News

Exploring patient-centred pathways for mental health care


4 July 2018

How can we use the utility of lived experience to shape policy and practice?

Like many people, Associate Professor Jennifer Smith-Merry's life has been impacted by the mental ill-health and suicide of family members and friends, many of whom had been failed by the services and policy frameworks that should have been helping them.

Her experiences have helped shape her work as the research leader at the Faculty of Health Sciences Centre for Disability Research and Policy, where she's one of the greatest advocates of patient-centred healthcare.


Associate Professor Jennifer Merry-Smith measures her success on the extent to which she can help individuals with disability and mental ill-health to live well. She achieves this by undertaking research that focuses on listening to people and developing high-quality research evidence that reflects their experiences.

Her research aims to involve disability and mental health consumers with policy-making and practices - to make changes and develop better service responses to address individual needs.

The 'Custody to Community' (C2C) intervention is just one example where Associate Professor Jennifer Smith-Merry has demonstrated the need for consumer participation in designing health systems and processes for mental health care.

Custody to community for people with mental illness

We know that mental health conditions are more common among prisoners than in the general community. We also know that people with untreated mental illness are more likely to experience poor health outcomes after they are released from jail - including death, increased rates of drug and alcohol misuse, homelessness and reincarceration.

The C2C intervention identified best-practice in transition support and attempted to implement this practice for 14 people with mental ill-health transitioning from the criminal justice system into the Sydney Local Health District.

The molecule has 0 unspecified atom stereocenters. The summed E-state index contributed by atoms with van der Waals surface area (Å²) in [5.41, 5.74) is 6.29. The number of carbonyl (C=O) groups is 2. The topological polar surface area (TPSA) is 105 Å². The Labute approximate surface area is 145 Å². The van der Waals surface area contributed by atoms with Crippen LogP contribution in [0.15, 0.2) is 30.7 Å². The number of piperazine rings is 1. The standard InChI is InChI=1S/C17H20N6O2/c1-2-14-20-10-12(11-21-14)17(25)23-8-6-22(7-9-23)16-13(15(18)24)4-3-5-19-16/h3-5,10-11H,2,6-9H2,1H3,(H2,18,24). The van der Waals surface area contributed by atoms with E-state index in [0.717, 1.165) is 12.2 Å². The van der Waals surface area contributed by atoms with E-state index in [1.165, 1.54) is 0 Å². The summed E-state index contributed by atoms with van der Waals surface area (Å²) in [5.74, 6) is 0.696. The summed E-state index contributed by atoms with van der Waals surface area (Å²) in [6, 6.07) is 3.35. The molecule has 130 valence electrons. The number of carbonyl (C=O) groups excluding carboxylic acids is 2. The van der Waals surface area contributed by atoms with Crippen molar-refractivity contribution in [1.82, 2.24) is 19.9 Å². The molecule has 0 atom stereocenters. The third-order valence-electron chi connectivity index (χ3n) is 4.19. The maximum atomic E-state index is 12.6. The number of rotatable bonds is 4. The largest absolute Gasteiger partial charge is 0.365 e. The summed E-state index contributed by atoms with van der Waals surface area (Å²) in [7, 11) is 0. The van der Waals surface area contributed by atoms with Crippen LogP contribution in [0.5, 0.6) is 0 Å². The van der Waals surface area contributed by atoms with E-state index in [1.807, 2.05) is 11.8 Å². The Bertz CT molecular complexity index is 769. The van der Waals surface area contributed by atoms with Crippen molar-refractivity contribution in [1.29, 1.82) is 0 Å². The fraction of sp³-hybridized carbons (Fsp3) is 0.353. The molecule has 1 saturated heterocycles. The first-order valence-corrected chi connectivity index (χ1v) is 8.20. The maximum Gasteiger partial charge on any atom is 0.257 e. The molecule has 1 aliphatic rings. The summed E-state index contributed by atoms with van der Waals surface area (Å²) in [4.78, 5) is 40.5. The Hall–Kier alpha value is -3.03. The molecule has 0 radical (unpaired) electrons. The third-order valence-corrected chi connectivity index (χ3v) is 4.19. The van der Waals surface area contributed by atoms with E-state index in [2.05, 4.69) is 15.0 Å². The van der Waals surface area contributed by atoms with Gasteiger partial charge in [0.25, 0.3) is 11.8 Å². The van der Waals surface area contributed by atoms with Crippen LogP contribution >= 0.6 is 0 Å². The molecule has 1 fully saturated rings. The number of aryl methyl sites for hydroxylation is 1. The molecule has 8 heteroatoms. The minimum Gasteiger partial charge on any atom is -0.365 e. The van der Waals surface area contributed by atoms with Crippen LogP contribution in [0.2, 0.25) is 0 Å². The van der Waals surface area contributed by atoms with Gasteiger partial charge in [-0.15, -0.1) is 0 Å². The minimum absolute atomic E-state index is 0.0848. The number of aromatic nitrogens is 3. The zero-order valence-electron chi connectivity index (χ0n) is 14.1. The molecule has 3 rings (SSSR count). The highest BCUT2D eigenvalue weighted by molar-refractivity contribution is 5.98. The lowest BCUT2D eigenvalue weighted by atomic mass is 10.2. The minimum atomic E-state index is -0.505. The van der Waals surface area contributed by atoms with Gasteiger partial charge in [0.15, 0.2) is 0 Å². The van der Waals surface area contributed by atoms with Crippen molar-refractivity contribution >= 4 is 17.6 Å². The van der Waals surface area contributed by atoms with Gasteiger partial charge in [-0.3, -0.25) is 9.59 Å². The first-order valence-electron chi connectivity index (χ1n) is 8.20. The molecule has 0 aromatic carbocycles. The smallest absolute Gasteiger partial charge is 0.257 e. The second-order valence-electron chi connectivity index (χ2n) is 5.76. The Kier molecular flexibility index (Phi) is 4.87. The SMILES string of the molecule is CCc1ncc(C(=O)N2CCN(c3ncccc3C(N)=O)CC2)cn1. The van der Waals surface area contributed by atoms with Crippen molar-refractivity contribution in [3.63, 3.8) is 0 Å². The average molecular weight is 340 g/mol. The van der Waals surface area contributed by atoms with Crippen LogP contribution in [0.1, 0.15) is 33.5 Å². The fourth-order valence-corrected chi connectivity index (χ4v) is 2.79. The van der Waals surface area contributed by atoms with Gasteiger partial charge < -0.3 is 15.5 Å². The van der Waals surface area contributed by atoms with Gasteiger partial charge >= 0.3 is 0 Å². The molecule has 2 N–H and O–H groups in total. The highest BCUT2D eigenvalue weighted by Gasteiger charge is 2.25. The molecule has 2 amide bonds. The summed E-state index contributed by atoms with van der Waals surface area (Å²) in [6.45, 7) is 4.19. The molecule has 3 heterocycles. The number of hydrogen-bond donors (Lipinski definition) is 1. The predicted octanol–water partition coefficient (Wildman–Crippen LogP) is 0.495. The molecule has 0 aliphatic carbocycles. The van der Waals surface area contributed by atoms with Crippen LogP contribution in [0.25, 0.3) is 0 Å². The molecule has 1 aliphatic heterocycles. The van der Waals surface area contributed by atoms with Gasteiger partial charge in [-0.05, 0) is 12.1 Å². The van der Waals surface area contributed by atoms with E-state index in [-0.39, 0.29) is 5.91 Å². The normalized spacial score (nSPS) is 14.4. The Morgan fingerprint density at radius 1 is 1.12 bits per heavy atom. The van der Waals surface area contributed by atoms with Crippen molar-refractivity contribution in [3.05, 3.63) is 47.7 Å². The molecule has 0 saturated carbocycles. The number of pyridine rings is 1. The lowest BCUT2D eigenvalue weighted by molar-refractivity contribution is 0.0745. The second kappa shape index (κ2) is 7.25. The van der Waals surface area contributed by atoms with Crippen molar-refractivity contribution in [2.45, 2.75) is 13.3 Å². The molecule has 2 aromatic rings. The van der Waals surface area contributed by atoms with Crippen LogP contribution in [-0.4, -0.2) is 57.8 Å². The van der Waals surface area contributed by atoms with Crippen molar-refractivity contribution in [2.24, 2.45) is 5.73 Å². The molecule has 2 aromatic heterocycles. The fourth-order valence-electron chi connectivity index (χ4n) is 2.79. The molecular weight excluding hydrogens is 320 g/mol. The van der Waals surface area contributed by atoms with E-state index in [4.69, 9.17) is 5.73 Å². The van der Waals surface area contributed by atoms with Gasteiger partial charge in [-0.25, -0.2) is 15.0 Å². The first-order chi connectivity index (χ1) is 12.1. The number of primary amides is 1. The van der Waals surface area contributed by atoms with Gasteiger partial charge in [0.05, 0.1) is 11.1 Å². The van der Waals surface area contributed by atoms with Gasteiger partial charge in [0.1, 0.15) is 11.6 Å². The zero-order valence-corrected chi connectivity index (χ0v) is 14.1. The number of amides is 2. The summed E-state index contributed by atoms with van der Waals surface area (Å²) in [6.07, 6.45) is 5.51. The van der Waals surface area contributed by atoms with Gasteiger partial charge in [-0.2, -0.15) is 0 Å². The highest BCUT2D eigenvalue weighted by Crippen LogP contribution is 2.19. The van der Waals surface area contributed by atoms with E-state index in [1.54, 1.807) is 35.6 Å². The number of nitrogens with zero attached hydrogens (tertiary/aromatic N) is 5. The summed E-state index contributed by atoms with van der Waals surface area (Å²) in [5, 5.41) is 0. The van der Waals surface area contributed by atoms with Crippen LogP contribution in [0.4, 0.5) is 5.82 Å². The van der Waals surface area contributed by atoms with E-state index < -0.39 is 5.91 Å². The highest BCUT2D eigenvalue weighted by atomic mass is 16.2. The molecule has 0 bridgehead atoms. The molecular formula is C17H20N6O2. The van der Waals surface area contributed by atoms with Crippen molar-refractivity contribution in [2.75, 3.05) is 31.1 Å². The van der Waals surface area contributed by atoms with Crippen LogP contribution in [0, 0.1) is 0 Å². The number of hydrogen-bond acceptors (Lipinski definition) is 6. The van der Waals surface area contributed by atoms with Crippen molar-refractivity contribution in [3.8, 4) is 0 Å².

"For the group of 14 mental health consumers who participated, only half were still engaged with the program at the end of the 28-day data collection period… A significant failing resulting from a lack of understanding about existing barriers and facilitators of effective transition", says Jennifer.

Identifying systemic issues in the current model of care, Jennifer's research team from the Centre for Disability Research and Policy at The University of Sydney found that drug problems, unstable accommodation and poor communication and information systems were key barriers preventing mental health consumers to accessing support services and completing programs.

From this, Associate Professor Smith-Merry has developed recommendations to improve mental health service responses to address individual needs. They proposed a system-wide approach for reform, with an integrated information system that would facilitate personalised consumer-care.

Professor Jennifer Smith-Merry's research is the first step for reform. The recommendations will require strong policy prioritisation and action by high level actors including the New South Wales Mental Health Commission, the NSW Government, Justice Health and Corrections NSW.

Jen is currently leading a large project analysing coronial data to understand the context of mental health-related deaths. The NSW Mental Health Commission funds this research.